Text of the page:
If you’re like me, when you see an article that says that you “must know” something, your immediate response is, “Why do I need to know it?”
I mean, I’m pretty sure something like SaaS metrics isn’t going to show up during Tuesday night’s trivia contest.
I would be very surprised (but also very happy).
The more research I do in my writing, the more I find that there are a ton of marketing topics that get the “must know” treatment. Kind of like keyword research — there’s a lot to remember and not much application.
So forget “must know.” How about some applied knowledge for a change?
For a brief, shining moment, I want to give you a breakdown of the most important SaaS marketing metrics and how to use them to grow your SaaS marketing efforts.
I’m not only going to introduce the SaaS marketing funnel and metrics you’ll need, but I’ll also share the context that you’ll need to use them in. You’ll see why they’re important and how to use them to inform decisions.
Let’s get started.
Why Are SaaS Marketing Metrics Different?
First off, you have to understand that SaaS marketing really is different than normal digital marketing.
Really, it’s just because some people are gluttons for punishment. (I’m looking at you, SaaS company peeps.)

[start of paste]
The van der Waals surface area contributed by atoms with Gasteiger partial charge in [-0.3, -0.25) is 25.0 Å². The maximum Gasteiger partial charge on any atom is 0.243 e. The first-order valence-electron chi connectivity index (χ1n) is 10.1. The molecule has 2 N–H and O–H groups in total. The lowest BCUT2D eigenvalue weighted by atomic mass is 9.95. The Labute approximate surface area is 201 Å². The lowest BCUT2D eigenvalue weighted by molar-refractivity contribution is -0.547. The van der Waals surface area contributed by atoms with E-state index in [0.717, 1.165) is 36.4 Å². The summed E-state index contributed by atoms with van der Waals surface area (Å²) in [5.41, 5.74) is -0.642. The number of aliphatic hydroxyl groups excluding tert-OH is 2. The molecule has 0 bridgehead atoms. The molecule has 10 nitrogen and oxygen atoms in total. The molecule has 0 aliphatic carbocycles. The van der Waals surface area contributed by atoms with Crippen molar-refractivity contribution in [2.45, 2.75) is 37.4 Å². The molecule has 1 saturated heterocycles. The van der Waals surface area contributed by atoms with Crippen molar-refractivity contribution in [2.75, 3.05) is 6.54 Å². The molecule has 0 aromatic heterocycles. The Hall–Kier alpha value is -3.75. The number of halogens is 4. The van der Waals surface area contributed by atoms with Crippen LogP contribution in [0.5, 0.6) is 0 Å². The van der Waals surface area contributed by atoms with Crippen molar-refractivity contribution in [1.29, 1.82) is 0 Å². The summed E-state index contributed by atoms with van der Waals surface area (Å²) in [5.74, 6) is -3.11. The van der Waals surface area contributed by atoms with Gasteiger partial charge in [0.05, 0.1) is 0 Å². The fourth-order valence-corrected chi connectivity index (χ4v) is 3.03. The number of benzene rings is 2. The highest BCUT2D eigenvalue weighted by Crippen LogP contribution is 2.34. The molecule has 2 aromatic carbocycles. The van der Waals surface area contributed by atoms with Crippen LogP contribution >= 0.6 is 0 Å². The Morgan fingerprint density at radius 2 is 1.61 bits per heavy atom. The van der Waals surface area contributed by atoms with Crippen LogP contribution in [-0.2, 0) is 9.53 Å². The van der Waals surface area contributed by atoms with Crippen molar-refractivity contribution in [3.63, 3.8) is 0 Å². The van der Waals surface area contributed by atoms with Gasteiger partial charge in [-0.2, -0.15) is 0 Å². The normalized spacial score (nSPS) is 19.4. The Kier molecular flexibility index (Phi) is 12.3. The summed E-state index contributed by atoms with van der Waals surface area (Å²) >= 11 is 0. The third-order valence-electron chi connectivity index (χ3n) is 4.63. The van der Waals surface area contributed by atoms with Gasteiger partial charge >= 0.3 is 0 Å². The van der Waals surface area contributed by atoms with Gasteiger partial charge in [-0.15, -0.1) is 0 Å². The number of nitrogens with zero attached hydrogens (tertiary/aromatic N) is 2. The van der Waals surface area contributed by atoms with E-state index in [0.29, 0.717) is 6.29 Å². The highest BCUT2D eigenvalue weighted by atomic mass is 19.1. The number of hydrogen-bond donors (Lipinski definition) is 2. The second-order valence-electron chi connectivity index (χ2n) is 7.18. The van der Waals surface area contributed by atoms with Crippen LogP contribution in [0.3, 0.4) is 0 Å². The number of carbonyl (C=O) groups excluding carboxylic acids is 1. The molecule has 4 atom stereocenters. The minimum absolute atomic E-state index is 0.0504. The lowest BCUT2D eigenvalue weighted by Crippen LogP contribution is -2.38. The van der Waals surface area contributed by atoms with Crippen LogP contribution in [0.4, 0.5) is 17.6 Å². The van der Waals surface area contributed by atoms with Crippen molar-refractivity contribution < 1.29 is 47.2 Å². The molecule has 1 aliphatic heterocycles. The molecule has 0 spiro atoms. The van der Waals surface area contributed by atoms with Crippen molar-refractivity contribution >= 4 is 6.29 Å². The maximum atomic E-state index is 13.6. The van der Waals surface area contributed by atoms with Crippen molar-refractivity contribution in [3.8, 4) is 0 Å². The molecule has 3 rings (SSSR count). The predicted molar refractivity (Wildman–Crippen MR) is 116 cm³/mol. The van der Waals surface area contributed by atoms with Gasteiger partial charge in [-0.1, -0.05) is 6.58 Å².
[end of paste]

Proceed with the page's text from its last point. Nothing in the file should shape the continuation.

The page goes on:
To illustrate why I say that, here’s an image that you’ve probably seen a million times (or at least seen a million versions of):
This is the customer engagement funnel, which is a euphemism for “sales funnel” or the “customers journey.”
Call it whatever you want, but go look at it again. Most funnels stop at the middle after you close the first sale, right?
So why is there an inverted funnel at the bottom of this one?
I like to call that the party hat because that’s where SaaS businesses really make money.
Again, because the SaaS marketing funnel is different. Customer acquisition is only half the story. There’s a lot more to do if you want to see any serious SaaS growth.
The challenge of SaaS sales and marketing is that it never ends. Thus, they’re gluttons for punishment.
Here’s what I mean:
When you sign people up on a monthly subscription, you have to make sure that their credit card is still billable at the end of each cycle.
If they drop out, unsubscribe, or their card expires (guilty), then you don’t get any revenue. The first payment is just a drop in the bucket compared to the recurring revenue you’re aiming for.
So the traditional marketing analytics and metrics fail to capture key elements that drive SaaS marketing ROI. The normal way of looking at metrics would bankrupt you in about three months.
The result is that SaaS marketers have three jobs instead of one.
Your normal marketer just has to acquire a customer. SaaS marketers have to retain them and then monetize them as well.